Haunted by an Adverb

It's mid-December, Christmas lights are up, and the World Series—the "fall classic" that marks the climax of the 27-week baseball season—feels like a fast-fading memory. Except it still haunts me. Not so much the games themselves, although the Series went the distance. And to sports fan there's no thrill quite like a "game 7." But you may have heard about an incident that occurred after Astros hitter Yuli Gurriel homered off of Dodgers pitcher Yu Darvish. Gurriel celebrated his home run by pulling his eyes into slits. Not your typical gesture of jubilation. In fact, a completely nonsensical one—unless you know that Darvish is Asian. And then it makes all the sense in the world.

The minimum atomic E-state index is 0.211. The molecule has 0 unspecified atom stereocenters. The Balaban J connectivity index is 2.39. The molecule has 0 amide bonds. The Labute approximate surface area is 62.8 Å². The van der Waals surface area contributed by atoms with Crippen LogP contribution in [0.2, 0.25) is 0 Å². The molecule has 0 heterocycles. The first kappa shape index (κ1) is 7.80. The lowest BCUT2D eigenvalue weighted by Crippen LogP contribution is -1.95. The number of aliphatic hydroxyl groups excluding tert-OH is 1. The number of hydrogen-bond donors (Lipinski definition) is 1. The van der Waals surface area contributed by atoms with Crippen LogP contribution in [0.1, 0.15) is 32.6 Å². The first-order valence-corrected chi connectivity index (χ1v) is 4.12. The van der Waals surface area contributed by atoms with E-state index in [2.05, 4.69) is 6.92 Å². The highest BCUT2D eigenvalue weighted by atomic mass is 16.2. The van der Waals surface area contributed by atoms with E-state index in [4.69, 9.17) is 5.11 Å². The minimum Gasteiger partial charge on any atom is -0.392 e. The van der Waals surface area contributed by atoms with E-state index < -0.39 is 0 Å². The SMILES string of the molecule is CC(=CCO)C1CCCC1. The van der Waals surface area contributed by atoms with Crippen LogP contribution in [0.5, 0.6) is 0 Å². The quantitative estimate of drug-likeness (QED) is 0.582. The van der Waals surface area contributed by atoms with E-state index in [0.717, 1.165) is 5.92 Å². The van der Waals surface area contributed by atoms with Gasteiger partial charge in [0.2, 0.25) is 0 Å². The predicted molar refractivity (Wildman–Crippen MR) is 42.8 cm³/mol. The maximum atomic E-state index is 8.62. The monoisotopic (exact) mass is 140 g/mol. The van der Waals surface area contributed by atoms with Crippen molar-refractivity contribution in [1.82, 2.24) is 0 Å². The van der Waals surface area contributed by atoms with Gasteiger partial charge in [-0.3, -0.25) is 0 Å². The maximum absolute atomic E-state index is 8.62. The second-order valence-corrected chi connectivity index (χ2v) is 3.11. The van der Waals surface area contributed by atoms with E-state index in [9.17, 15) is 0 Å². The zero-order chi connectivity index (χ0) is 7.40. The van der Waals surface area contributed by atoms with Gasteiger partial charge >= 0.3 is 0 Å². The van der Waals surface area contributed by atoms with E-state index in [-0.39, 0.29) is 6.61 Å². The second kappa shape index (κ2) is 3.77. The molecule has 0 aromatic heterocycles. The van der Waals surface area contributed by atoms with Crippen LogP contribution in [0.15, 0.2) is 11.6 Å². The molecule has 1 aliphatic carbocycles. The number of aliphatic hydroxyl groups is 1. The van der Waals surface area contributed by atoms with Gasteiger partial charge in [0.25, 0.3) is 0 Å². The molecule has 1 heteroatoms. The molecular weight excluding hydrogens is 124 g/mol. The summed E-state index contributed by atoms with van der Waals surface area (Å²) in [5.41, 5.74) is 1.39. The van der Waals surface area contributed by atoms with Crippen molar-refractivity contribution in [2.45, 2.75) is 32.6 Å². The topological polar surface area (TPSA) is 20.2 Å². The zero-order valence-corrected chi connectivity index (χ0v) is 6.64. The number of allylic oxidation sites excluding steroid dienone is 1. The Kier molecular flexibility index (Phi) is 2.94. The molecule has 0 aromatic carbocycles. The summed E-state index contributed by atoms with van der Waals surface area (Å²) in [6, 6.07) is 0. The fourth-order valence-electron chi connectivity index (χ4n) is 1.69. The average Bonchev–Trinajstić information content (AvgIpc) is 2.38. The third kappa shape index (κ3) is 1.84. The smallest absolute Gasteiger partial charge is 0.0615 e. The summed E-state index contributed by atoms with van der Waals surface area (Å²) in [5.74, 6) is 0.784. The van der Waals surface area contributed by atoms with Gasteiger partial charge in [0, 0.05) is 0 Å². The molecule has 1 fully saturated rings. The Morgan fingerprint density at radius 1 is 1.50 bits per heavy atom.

If you're Asian and you're reading this, you know exactly what I mean. You've been the recipient of "slit-eyes." Probably more than once. You know that, as racial slurs go, it's the equivalent of the N-word.

If you're not Asian, maybe you don't know this. I'm assuming the [non-Asian] writers and editors at Sports Illustrated, the country's leading sports publication, didn't know it. Because what else could explain their headline describing the slit-eyes as a "seemingly" racist gesture?

Damn, that adverb still galls at me.

If slit-eyes aren't racist, what are they?

The day after seeing that headline I wrote this poem. My first-ever "slam" style poem. I think I needed that music, that rhythm, that you-are-going-to-HEAR-me intonation to express what I couldn't not express.

"Seemingly racist" indeed. My blood is still boiling.


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